The best Garmin on a budget
Sizes: 40mm w/20mm straps / Weight: 19g / Battery life: up to 5 days / Display type: “hidden” OLED touchscreen / GPS: Tethered GPS / Connectivity: Bluetooth, Ant Plus / Water resistance: 5ATM / Music storage: N/A
What I love most about the Vivomove Sport is it doesn’t look like what most people expect from a Garmin. It’s a hybrid smartwatch, which means it looks like a regular watch but can track fitness and deliver notifications. Garmin’s hybrids are also unique in that they all use an OLED display that stays hidden until you need it.
This is best suited for a casually active person who wants style and value in a lightweight package. Think wellness, more so than fitness. It gets you continuous heart rate monitoring and blood oxygen level monitoring and can even provide abnormal heart rate alerts. You also get access to more in-depth metrics like respiration rate, fitness age, stress, and Body Battery, which is Garmin’s tool for visualizing how well-rested you are. For smart features, you get all the basics, like notifications, alarms, and timers.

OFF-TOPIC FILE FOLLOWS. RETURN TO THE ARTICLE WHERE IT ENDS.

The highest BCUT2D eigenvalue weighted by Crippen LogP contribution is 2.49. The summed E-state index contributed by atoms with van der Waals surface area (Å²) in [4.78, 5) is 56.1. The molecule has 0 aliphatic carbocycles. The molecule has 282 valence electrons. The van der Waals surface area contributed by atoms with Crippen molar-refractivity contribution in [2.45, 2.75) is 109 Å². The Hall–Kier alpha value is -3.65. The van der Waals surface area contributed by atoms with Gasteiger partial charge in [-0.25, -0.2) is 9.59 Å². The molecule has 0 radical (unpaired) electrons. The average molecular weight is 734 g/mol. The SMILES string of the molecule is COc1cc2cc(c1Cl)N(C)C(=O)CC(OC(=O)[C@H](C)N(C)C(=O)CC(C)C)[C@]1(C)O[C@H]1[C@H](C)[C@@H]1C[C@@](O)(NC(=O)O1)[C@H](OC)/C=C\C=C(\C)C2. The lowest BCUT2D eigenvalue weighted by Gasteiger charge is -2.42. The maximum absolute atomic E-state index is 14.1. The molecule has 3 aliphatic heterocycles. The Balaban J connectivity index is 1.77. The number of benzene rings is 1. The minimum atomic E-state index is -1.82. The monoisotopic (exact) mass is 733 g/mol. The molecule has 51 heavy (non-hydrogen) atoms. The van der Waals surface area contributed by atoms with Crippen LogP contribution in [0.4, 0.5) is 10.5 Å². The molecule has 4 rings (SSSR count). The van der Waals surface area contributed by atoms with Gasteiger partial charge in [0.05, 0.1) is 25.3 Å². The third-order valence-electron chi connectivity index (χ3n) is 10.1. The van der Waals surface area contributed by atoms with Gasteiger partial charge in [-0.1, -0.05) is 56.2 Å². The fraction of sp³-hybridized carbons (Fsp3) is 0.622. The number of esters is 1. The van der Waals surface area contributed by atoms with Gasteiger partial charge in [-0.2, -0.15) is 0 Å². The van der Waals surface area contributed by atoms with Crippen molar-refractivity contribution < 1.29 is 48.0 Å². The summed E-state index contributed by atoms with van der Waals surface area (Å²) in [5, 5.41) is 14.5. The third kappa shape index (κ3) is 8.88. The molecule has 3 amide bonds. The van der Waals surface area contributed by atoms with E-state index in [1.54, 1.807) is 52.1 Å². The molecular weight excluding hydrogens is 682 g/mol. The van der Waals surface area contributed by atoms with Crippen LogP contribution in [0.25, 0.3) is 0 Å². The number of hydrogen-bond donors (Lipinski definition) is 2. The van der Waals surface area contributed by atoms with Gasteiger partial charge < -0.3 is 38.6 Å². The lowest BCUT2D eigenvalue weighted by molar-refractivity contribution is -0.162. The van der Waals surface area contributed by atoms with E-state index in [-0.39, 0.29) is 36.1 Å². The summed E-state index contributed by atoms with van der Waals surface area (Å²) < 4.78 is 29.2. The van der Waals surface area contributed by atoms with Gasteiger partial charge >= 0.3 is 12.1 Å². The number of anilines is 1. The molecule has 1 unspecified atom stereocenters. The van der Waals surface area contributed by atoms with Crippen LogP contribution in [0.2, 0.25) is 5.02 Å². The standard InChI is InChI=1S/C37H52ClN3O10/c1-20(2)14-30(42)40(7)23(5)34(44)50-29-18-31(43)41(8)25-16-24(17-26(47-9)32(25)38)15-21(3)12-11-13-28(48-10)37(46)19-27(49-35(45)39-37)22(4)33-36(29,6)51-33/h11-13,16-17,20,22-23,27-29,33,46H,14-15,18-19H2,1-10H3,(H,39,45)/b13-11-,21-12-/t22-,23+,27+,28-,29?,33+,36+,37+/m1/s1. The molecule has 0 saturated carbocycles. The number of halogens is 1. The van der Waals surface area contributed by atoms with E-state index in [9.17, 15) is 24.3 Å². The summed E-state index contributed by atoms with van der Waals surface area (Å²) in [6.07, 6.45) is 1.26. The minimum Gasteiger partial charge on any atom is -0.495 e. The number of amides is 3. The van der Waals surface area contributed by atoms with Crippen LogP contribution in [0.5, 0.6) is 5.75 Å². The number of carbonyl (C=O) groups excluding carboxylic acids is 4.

The Sport isn’t quite as full-featured as some other Garmins you’ll find on this list. For instance, you’re giving up built-in GPS in favor of tethered GPS through your phone. There are no contactless payments, nor is there a microphone or speaker for taking calls on the wrist. But this is a budget pick, and you get a lot considering this is an entry-level gadget that could pass for a Swatch at a glance.